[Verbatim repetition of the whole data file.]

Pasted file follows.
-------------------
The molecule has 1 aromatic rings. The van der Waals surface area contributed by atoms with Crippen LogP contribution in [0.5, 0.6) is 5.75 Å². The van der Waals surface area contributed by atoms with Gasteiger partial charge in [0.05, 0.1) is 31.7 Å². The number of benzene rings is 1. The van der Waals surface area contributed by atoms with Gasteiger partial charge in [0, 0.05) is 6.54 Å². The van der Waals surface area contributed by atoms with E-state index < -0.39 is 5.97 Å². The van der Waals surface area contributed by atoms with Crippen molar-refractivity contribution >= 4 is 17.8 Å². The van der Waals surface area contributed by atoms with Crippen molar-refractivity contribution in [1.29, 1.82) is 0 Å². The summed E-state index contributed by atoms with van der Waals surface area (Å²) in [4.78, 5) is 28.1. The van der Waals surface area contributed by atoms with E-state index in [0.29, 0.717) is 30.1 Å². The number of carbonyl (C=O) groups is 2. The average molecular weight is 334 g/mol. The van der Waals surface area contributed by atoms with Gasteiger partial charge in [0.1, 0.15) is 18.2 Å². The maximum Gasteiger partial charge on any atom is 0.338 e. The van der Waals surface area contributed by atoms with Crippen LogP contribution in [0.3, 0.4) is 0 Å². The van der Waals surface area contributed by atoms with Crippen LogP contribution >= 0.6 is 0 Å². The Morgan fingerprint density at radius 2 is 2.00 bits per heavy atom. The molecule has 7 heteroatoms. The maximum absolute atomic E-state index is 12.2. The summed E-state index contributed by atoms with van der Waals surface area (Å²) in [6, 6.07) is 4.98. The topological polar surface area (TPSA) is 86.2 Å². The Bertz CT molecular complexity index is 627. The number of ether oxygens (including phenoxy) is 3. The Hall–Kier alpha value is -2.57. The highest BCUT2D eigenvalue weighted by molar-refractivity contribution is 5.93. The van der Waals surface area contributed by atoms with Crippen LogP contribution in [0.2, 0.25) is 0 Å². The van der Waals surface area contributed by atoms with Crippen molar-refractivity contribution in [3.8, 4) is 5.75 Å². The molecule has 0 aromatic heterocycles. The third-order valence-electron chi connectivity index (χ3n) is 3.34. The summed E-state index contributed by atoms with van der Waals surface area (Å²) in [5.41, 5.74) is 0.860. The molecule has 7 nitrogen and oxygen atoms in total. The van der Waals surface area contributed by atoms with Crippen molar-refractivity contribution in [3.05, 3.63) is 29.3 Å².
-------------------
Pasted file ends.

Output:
The molecule has 1 aromatic rings. The van der Waals surface area contributed by atoms with Crippen LogP contribution in [0.5, 0.6) is 5.75 Å². The van der Waals surface area contributed by atoms with Gasteiger partial charge in [0.05, 0.1) is 31.7 Å². The number of benzene rings is 1. The van der Waals surface area contributed by atoms with Gasteiger partial charge in [0, 0.05) is 6.54 Å². The van der Waals surface area contributed by atoms with E-state index < -0.39 is 5.97 Å². The van der Waals surface area contributed by atoms with Crippen molar-refractivity contribution >= 4 is 17.8 Å². The van der Waals surface area contributed by atoms with Crippen molar-refractivity contribution in [1.29, 1.82) is 0 Å². The summed E-state index contributed by atoms with van der Waals surface area (Å²) in [4.78, 5) is 28.1. The van der Waals surface area contributed by atoms with E-state index in [0.29, 0.717) is 30.1 Å². The number of carbonyl (C=O) groups is 2. The average molecular weight is 334 g/mol. The van der Waals surface area contributed by atoms with Gasteiger partial charge in [0.1, 0.15) is 18.2 Å². The maximum Gasteiger partial charge on any atom is 0.338 e. The van der Waals surface area contributed by atoms with Crippen LogP contribution in [0.3, 0.4) is 0 Å². The van der Waals surface area contributed by atoms with Crippen LogP contribution >= 0.6 is 0 Å². The Morgan fingerprint density at radius 2 is 2.00 bits per heavy atom. The molecule has 7 heteroatoms. The maximum absolute atomic E-state index is 12.2. The summed E-state index contributed by atoms with van der Waals surface area (Å²) in [6, 6.07) is 4.98. The topological polar surface area (TPSA) is 86.2 Å². The Bertz CT molecular complexity index is 627. The number of ether oxygens (including phenoxy) is 3. The Hall–Kier alpha value is -2.57. The highest BCUT2D eigenvalue weighted by molar-refractivity contribution is 5.93. The van der Waals surface area contributed by atoms with Crippen LogP contribution in [0.2, 0.25) is 0 Å². The van der Waals surface area contributed by atoms with Crippen molar-refractivity contribution in [3.8, 4) is 5.75 Å². The molecule has 0 aromatic heterocycles. The third-order valence-electron chi connectivity index (χ3n) is 3.34. The summed E-state index contributed by atoms with van der Waals surface area (Å²) in [5.41, 5.74) is 0.860. The molecule has 7 nitrogen and oxygen atoms in total. The van der Waals surface area contributed by atoms with Crippen molar-refractivity contribution in [3.05, 3.63) is 29.3 Å².